Bloodless Surgical Treatment of a Medulloblastoma in a 9-year old boy
A 9-year old boy presented with loss of balance, headache, vomiting, double vision and was found to have a large left cerebellar brain tumor (5.6x4.8x4.8cm) extending to the margin of the fourth ventricle. An MRI showed no evidence of metastasis. As soon as the surgery was posted, the patient was placed on oral iron supplements (325 mg Ferrous Sulfate, twice a day). A discussion with the parents about Bloodless Medicine revealed their wish to avoid transfusion of the major blood fractions (red blood cells, plasma, or platelets) but they agreed to minor fractions (albumin, cryoprecipitate), as well as autologous blood salvage (Cell Saver) if necessary. We explained the risks and benefits of using Cell Saver blood in Oncology cases, including the use of special filters (leukoreduction filters), which have been shown to remove cancer cells. The clinical and legal aspects of parents requesting to avoid transfusion for their children who are under 18 years of age were discussed. Our team informed the parents that we would do everything to avoid transfusion, however, if it came to a life or death situation, we could not honor the parents' wishes. The parents were comforted to know that all blood conserving measures would be implemented.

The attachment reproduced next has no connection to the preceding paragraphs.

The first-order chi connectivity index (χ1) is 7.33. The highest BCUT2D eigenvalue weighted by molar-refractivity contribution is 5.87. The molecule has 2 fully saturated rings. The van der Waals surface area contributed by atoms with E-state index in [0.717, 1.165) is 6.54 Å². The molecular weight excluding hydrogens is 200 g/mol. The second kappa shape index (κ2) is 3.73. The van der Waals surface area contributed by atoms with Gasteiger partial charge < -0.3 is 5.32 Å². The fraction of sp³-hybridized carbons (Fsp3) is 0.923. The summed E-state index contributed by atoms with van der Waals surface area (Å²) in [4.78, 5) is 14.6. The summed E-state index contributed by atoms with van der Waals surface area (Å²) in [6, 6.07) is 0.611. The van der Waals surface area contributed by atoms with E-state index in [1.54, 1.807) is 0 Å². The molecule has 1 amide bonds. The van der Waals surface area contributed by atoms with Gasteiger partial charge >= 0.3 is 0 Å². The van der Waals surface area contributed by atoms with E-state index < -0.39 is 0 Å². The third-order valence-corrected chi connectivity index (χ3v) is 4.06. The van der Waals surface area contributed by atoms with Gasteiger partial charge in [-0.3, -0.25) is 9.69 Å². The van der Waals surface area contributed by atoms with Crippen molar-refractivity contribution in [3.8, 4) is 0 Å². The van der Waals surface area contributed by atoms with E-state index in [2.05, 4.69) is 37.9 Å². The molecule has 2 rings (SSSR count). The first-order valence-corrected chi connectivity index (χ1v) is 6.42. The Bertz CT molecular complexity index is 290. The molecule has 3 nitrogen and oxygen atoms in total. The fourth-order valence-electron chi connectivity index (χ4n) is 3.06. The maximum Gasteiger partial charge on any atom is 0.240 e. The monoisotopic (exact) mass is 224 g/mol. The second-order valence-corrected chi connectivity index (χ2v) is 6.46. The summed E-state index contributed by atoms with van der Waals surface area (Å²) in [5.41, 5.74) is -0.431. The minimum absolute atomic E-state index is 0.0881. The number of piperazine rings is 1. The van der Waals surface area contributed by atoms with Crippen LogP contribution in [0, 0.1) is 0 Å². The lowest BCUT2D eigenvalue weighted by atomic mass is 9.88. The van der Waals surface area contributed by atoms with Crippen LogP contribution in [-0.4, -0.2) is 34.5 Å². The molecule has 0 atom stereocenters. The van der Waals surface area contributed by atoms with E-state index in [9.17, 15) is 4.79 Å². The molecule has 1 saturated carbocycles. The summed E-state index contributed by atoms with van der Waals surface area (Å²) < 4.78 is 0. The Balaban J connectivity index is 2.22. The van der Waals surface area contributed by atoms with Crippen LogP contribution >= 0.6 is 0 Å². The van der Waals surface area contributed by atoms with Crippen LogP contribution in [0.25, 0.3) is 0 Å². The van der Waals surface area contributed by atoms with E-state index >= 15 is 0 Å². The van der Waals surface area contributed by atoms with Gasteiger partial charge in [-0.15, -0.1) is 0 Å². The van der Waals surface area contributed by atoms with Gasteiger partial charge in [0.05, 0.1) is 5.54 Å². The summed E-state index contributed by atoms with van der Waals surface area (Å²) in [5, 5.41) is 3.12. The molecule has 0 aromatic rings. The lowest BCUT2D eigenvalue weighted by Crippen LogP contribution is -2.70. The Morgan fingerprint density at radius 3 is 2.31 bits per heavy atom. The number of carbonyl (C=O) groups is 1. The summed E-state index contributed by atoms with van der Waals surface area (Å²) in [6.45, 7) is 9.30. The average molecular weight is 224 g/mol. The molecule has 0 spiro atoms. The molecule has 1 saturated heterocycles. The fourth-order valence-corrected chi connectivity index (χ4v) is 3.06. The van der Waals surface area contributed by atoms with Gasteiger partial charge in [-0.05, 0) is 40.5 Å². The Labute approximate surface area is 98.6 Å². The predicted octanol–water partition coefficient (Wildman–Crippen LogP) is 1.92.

The surgical procedure was a suboccipital craniotomy for cerebellar tumor, which was performed under general anesthesia provided by the pediatric anesthesia team. Blood loss was 600 mLs, which represented 25% of his total blood volume. This calculation is based on 80 mLs/kg total blood volume in a 30 Kg child or 2,400 mLs. With a 25% blood loss we expected a 25% decrease in hemoglobin level, which is exactly what occurred. The preoperative hemoglobin level was 12.5 g/dL, and the postoperative level was 9.4. Because the tumor was adherent to the ventricles, the plan was to bring him back for a second surgery 4-6 weeks later. At that time a complete resection after chemo and radiation therapy with a regimen prescribed by the National Cancer Institute under protocol ACNS0331 for standard risk medulloblastoma was planned. This involved radiotherapy in combination with chemotherapy comprising vincristine, cisplatin, lomustine, and cyclophosphamide.
Resection of the residual tumor was accomplished 6 weeks later with only 200 mLs of blood loss. At the end of the procedure an intraventricular drain was placed to prevent hydrocephalus from adhesions at the cervicomedullary junction. The intraventricular drain was removed two weeks later and a ventriculoperitoneal shunt was placed. Follow up care was provided at the Kennedy Kreiger Institute with audiology testing and physical therapy rehabilitation. Brain and spine MRIs as well as CSF from a lumbar puncture were negative for signs of tumor. His current hemoglobin level is 11.1 and he has not required a blood transfusion through all this treatment.